• Police supervisor ‘horrified' by officers' inaction at 2017 deadly dog-mauling call

    By: Mark Gokavi and Cornelius Frolik, daytondailynews.com

    Updated:
    DAYTON, Ohio -

    The nine minutes it took two veteran Dayton police officers to check on a dog-mauling victim who died from his injuries “horrified” their supervisor, who said there was no justification for their inaction.

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    Maurice Brown, 62, died of blood loss on April 25, 2017, after being attacked by a pit bull in the Old Dayton View neighborhood.


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    Officers Daniel Hartings and Scott Pendley’s decisions and actions were harshly criticized by their supervisor, and Dayton Police Chief Richard Biehl apologized Thursday to Brown’s family for police not better handling the emergency.

    “Officers Pendley and Hartings had an obligation to render aid consistent with their first aid training to Mr. Brown as quickly as possible,” wrote police Lt. Kimberly Hill, then-commander of the Professional Standards Bureau, in the findings of an internal police probe. “Mr. Brown was basically left in the condition in which he was found. That obligation was neglected.”

    Dayton police released the internal affairs reports Thursday after a man investigators said failed to control the dog in Brown’s death was sentenced to 100 days in jail for a misdemeanor charge.

    The Dayton Daily News and WHIO-TV had requested the reports multiple times over a period of months.

    Brown died of blood loss from multiple bites to his arms and legs, according to the Montgomery County Coroner’s Office.

    After watching a cruiser camera video of the incident, Dayton police Sgt. Michael Pauley, the responding officers’ supervisor, said he was “horrified.”

    “I didn’t go to sleep the next day after watching it,” said Pauley during an interview with internal affairs detectives. “I couldn’t believe what I had watched.”

    Pauley said he worried about the potential harm the police cruiser video from the incident would do to the department because he felt there was no way to explain why the officers did not try to help Brown for nine minutes.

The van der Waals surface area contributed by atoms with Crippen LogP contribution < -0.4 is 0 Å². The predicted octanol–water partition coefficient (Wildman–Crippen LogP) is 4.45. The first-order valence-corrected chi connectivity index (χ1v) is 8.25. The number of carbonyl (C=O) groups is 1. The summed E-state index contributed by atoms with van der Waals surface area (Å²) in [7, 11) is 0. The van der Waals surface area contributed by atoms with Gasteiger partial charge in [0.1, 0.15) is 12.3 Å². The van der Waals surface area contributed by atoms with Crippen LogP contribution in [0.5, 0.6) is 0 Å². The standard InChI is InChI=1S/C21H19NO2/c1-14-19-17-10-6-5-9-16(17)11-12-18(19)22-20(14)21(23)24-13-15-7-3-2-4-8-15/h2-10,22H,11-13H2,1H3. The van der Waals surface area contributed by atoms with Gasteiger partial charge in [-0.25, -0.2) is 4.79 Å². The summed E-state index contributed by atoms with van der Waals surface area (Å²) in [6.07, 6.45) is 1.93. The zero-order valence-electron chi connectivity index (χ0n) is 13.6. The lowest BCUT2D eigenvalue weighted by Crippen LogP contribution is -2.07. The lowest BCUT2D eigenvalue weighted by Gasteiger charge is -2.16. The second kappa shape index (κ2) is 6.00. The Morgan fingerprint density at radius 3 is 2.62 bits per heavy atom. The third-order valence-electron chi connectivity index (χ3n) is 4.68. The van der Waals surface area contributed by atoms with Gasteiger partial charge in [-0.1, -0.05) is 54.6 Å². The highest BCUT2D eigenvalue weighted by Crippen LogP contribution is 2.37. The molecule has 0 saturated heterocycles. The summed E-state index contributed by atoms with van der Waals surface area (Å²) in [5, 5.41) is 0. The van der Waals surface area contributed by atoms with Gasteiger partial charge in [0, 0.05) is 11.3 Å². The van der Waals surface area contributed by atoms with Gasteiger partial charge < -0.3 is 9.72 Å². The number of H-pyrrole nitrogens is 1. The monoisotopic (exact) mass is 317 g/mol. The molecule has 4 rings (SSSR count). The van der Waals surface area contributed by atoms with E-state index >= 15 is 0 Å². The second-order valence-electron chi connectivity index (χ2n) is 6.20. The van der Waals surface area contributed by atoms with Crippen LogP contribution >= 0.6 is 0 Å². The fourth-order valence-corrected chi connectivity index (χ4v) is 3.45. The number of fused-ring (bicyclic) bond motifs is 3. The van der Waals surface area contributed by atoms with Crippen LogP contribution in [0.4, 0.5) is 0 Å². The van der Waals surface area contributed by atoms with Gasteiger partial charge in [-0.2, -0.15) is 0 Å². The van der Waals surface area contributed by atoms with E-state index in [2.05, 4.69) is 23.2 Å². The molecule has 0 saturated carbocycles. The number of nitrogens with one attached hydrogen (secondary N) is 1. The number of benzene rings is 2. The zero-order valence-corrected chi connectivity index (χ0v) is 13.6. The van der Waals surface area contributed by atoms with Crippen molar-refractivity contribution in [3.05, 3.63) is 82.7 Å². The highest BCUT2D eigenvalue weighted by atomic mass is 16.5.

What happened and when

    At 5 a.m. on April 25, 2017, Officers Pendley and Hartings located Brown lying on the ground in a pool of blood.

    Pendley turned on his cruiser’s lights and blasted the air horn to get the pit bull to leave Brown, who Pendley later said made a slight move and may have still been alive, according to internal affairs documents.

    At 5:01 a.m., the officers discussed shooting the dog and called a sergeant, saying they needed a medic and that they didn’t know their exact location.

    At 5:02 a.m., Pendley, while standing next to the cruiser, called to Brown next to the cruiser and said, “Sir, sir, sir.”

    At 5:03 a.m., Hartings requested a medic.

    At 5:09 a.m., Pendley physically checked Brown’s condition, according to records contained in the internal affairs investigation that found “neglect of duty” but resulted in only a training memorandum.

    A medic arrived at 5:15 a.m., found Brown in “cardiac arrest” and left at 5:22 a.m., documents indicate. At 5:55 a.m., Hartings shot and killed the 67-pound dog.

    On Thursday afternoon, Biehl said he called Brown’s mother for the first time to apologize.

    “I expressed deep regret that our response was not better than it was,” Biehl told the Dayton Daily News. “It was not in the priority that should have been in terms of responding to his immediate aid and, if there’s a threat by the dog, neutralize the threat.”